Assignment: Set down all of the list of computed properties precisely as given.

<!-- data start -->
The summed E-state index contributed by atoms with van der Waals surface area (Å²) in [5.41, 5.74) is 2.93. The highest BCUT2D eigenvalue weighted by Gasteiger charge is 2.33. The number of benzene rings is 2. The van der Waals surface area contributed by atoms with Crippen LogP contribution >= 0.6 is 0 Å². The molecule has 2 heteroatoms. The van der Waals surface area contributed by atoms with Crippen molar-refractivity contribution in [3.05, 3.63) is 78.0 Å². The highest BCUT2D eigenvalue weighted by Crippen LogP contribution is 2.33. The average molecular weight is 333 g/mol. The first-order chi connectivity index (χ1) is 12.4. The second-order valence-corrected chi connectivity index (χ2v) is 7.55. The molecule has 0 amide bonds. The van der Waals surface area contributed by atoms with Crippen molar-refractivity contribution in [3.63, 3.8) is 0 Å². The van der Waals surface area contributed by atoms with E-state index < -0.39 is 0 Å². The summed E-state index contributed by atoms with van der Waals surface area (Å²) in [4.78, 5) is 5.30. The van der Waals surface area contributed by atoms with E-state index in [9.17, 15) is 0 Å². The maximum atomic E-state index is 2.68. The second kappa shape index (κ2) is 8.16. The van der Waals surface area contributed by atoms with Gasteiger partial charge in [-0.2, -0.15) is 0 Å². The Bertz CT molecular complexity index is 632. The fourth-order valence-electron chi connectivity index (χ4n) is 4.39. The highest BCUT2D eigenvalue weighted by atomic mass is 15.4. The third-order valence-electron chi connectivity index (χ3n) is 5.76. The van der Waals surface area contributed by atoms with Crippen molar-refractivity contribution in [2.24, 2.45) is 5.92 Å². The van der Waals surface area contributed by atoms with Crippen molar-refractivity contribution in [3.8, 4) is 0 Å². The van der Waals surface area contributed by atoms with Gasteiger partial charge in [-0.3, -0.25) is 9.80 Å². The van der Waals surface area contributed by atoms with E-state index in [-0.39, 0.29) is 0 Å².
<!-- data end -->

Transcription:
The summed E-state index contributed by atoms with van der Waals surface area (Å²) in [5.41, 5.74) is 2.93. The highest BCUT2D eigenvalue weighted by Gasteiger charge is 2.33. The number of benzene rings is 2. The van der Waals surface area contributed by atoms with Crippen LogP contribution >= 0.6 is 0 Å². The molecule has 2 heteroatoms. The van der Waals surface area contributed by atoms with Crippen molar-refractivity contribution in [3.05, 3.63) is 78.0 Å². The highest BCUT2D eigenvalue weighted by Crippen LogP contribution is 2.33. The average molecular weight is 333 g/mol. The first-order chi connectivity index (χ1) is 12.4. The second-order valence-corrected chi connectivity index (χ2v) is 7.55. The molecule has 0 amide bonds. The van der Waals surface area contributed by atoms with Crippen molar-refractivity contribution in [3.63, 3.8) is 0 Å². The van der Waals surface area contributed by atoms with E-state index < -0.39 is 0 Å². The summed E-state index contributed by atoms with van der Waals surface area (Å²) in [4.78, 5) is 5.30. The van der Waals surface area contributed by atoms with E-state index in [9.17, 15) is 0 Å². The maximum atomic E-state index is 2.68. The second kappa shape index (κ2) is 8.16. The van der Waals surface area contributed by atoms with Gasteiger partial charge in [-0.2, -0.15) is 0 Å². The Bertz CT molecular complexity index is 632. The fourth-order valence-electron chi connectivity index (χ4n) is 4.39. The highest BCUT2D eigenvalue weighted by atomic mass is 15.4. The third-order valence-electron chi connectivity index (χ3n) is 5.76. The van der Waals surface area contributed by atoms with Crippen molar-refractivity contribution in [2.24, 2.45) is 5.92 Å². The van der Waals surface area contributed by atoms with Crippen molar-refractivity contribution in [3.8, 4) is 0 Å². The van der Waals surface area contributed by atoms with Gasteiger partial charge in [-0.3, -0.25) is 9.80 Å². The van der Waals surface area contributed by atoms with E-state index in [-0.39, 0.29) is 0 Å².